Calhoun Times

Hall of Fame coach, NFL media icon mourned

- By Pat Leonard

NEW YORK — John Madden was larger than life. He was everywhere.

Atlanta Falcons quarterbac­k Matt Ryan fondly remembers Madden, who died Tuesday at age 85, bringing his trademark “Boom!” phrase to the advertisin­g world.

“He was the man with the cure for athlete’s foot, man. It was the ‘Boom, Tough Actin’ Tinactin’,” Ryan told reporters Wednesday.

NFL great and Fox broadcaste­r Troy Aikman mostly remembers the man.

“John Madden was a treasure. He was a gift. And he was an incredible friend,” Aikman tweeted.

And while younger generation­s mostly associated the word “Madden” with the famous NFL video game, Giants coach Joe Judge explained Madden’s NFL legacy as a great Raiders coach to his Giants players on Wednesday morning.

“I have two young sons, they play the Madden football game all the time, as do a lot of our players, and you have to educate them sometimes,” Judge said. “They don’t really realize who the guy was, how accomplish­ed a coach he was, how he really changed a lot of the broadcasti­ng. But then even more important as I talked to the players this morning, the impact he had on the game by really the compassion and care he had for the players.”

“It was looking after his own players when they were done playing,” Judge added, “and the impact he’s had pushing around the league for different rules being changed and things to take into considerat­ion with the healthcare of players, and taking care of the older players with benefits. The things that he’s done for the players that sat in the seats looking at us today — really his greatest impact was for the players on the field when he was already off the field himself.”

To Judge’s point, Buccaneers corner Richard Sherman paid homage to Madden by posting a photo of himself on the cover of the Madden game when he was dominating with the Seattle Seahawks.

“R.I.P. to John Madden,” Sherman wrote. “It was one of my greatest honors to grace the cover of your video game. Thank you for the years of joy and motivation.”

Retired legend Peyton Manning, however, summarized just how revered Madden was and how influentia­l he was in the game.

“My grandfathe­r always loved John Madden,” Manning wrote in a statement. “My rookie year, he was always asking if Madden and Summerall were going to broadcast one of the Colts games. I said ‘Pa-Pa, the Colts are 2-8 and we are playing the Bengals who are 3-7. Madden and Summerall don’t do those games.’”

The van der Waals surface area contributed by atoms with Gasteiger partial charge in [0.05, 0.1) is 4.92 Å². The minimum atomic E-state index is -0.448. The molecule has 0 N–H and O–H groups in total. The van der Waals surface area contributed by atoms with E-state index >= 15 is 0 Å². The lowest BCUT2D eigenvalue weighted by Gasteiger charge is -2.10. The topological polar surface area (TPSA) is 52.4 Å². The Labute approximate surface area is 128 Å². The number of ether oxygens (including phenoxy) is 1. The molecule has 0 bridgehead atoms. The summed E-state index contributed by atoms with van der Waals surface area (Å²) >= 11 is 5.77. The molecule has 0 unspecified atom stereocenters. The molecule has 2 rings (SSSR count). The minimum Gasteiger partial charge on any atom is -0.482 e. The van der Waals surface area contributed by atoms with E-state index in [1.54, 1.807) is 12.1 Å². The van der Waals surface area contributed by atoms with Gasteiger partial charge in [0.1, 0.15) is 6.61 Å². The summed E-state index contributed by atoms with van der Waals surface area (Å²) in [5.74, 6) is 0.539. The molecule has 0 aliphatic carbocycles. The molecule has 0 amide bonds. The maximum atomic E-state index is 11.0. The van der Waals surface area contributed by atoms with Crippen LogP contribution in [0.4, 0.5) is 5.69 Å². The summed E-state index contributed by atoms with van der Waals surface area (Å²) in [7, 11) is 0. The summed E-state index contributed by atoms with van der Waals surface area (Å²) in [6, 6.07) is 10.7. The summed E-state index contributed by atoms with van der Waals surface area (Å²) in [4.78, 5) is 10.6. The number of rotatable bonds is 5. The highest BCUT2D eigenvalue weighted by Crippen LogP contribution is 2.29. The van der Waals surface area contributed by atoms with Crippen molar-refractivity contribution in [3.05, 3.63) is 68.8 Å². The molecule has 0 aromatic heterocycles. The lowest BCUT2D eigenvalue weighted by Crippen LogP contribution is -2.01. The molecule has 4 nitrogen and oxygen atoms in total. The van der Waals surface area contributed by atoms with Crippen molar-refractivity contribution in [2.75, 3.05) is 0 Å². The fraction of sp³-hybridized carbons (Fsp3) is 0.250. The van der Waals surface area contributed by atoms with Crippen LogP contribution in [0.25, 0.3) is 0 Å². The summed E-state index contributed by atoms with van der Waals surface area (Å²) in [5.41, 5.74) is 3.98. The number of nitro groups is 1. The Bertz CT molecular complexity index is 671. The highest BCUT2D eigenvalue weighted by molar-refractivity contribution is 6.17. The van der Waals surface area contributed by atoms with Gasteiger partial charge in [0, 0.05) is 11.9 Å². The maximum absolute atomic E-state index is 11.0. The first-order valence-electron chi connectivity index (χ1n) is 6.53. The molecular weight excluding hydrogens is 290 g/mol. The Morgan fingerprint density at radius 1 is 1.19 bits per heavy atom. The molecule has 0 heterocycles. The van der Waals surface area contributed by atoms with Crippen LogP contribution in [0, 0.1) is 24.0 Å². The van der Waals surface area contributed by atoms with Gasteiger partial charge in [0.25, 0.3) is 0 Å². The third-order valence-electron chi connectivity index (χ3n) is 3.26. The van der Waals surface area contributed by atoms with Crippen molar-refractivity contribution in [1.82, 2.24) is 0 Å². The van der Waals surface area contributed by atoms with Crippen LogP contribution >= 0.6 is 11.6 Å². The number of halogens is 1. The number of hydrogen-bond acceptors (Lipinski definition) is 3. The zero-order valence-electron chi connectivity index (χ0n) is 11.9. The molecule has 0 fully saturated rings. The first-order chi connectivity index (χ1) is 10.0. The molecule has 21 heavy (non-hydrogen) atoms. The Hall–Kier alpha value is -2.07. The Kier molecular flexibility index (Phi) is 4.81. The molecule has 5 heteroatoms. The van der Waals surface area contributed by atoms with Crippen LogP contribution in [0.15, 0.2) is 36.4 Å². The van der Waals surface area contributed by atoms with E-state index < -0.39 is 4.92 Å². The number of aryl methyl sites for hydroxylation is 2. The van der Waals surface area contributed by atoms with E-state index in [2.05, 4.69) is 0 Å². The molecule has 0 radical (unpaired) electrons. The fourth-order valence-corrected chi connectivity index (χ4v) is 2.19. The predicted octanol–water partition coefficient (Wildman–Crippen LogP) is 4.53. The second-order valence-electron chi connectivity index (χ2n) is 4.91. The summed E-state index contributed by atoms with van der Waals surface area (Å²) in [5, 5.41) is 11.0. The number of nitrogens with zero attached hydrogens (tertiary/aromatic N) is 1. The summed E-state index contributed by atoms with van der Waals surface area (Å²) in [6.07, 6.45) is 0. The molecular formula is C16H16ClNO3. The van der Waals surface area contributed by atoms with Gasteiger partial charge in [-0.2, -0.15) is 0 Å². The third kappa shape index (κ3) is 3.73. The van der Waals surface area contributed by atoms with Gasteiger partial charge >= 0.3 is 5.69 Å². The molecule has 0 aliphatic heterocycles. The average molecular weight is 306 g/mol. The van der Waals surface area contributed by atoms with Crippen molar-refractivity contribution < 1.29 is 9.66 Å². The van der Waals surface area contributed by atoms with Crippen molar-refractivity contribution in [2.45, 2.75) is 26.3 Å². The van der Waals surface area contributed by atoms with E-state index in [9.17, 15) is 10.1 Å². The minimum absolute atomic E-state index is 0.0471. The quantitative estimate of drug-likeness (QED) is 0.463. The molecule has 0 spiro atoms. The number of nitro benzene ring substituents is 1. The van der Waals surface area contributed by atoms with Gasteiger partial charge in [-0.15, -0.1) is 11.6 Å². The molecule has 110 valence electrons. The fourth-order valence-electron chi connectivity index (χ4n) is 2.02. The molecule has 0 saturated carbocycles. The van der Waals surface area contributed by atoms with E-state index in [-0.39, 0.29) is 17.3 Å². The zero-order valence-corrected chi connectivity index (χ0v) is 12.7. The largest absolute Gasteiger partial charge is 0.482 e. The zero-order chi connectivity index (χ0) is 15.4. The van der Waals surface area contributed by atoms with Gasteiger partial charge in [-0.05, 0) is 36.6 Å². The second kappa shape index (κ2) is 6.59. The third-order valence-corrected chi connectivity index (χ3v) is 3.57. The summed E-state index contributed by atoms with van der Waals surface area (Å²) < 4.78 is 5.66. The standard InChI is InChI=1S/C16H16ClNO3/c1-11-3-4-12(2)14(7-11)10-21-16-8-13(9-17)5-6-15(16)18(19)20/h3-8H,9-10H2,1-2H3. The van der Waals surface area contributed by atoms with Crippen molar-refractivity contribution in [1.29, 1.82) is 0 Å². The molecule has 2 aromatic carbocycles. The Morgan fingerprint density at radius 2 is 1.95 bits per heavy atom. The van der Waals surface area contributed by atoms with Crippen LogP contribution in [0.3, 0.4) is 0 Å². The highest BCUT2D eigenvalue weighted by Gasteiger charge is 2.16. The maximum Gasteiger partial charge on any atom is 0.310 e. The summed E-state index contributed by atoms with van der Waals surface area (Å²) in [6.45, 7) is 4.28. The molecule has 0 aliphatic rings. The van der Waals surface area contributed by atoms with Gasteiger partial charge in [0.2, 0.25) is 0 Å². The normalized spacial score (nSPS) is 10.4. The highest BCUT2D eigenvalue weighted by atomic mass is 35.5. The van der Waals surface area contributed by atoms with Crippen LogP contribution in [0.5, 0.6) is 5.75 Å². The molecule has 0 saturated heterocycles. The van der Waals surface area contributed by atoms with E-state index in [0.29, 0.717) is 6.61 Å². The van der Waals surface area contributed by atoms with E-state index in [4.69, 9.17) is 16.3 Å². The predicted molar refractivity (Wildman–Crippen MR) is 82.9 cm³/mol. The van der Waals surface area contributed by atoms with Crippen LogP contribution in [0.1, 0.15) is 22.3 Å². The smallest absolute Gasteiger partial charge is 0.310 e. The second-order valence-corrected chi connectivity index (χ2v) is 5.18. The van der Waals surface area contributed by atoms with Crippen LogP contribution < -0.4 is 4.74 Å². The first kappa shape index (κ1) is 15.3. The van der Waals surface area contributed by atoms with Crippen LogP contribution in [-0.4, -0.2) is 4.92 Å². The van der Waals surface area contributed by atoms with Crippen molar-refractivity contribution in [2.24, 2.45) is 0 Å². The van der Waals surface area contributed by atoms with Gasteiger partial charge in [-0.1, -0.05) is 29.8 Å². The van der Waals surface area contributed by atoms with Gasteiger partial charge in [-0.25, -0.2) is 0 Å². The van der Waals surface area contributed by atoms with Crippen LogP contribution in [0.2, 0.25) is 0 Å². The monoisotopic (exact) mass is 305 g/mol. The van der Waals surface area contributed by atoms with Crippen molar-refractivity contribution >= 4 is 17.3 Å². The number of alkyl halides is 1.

But the next year, when the Colts beat the Dallas Cowboys, Madden and Summerall were on the call.

“My grandfathe­r was so excited,” Manning said. “We won the game that day, and John Madden said, ‘the Colts are on their way.’ It’s one thing for a fan to say the Colts are on their way. When John Madden says that, that meant something.”

Judge channeled Madden’s appreciati­on for the game on Wednesday to motivate his team, it seemed, to keep their feet on the gas these last two weeks even though they’ve been eliminated from the playoffs.

“The expectatio­ns and the competitiv­eness, that

doesn’t change,” Judge said. “We’re not negotiatin­g or compromisi­ng our standards around here. Every game is important, it’s the National Football League. We all lost John Madden last night. One thing John Madden was great about, when you really sit back and you listen to some of the things that he said throughout his career, he talked about the importance of every game and every opportunit­y in the National Football League, and the value of the opportunit­y that we have to coach or play in this league.”

“None of that should be taken for granted,” Judge said. “I hear people all the time say ‘meaningles­s games.’ What is a meaningles­s game? Everyone here has worked very hard to be in this position, to play or coach in this league. We’re only guaranteed or promised so many games a year. It’s a privilege to have the opportunit­y to go out here and compete. There’s no such thing as a meaningles­s game. There’s wasted effort, there’s wasted preparatio­n, but there are no meaningles­s games.”

Boom. He’s got that right.

 ?? Ron Jenkins/Fort Worth Star-telegram/tnS ?? John Madden stands with his bust at the Pro Football Hall of Fame induction ceremony in 2006.
Ron Jenkins/Fort Worth Star-telegram/tnS John Madden stands with his bust at the Pro Football Hall of Fame induction ceremony in 2006.

Newspapers in English

Newspapers from United States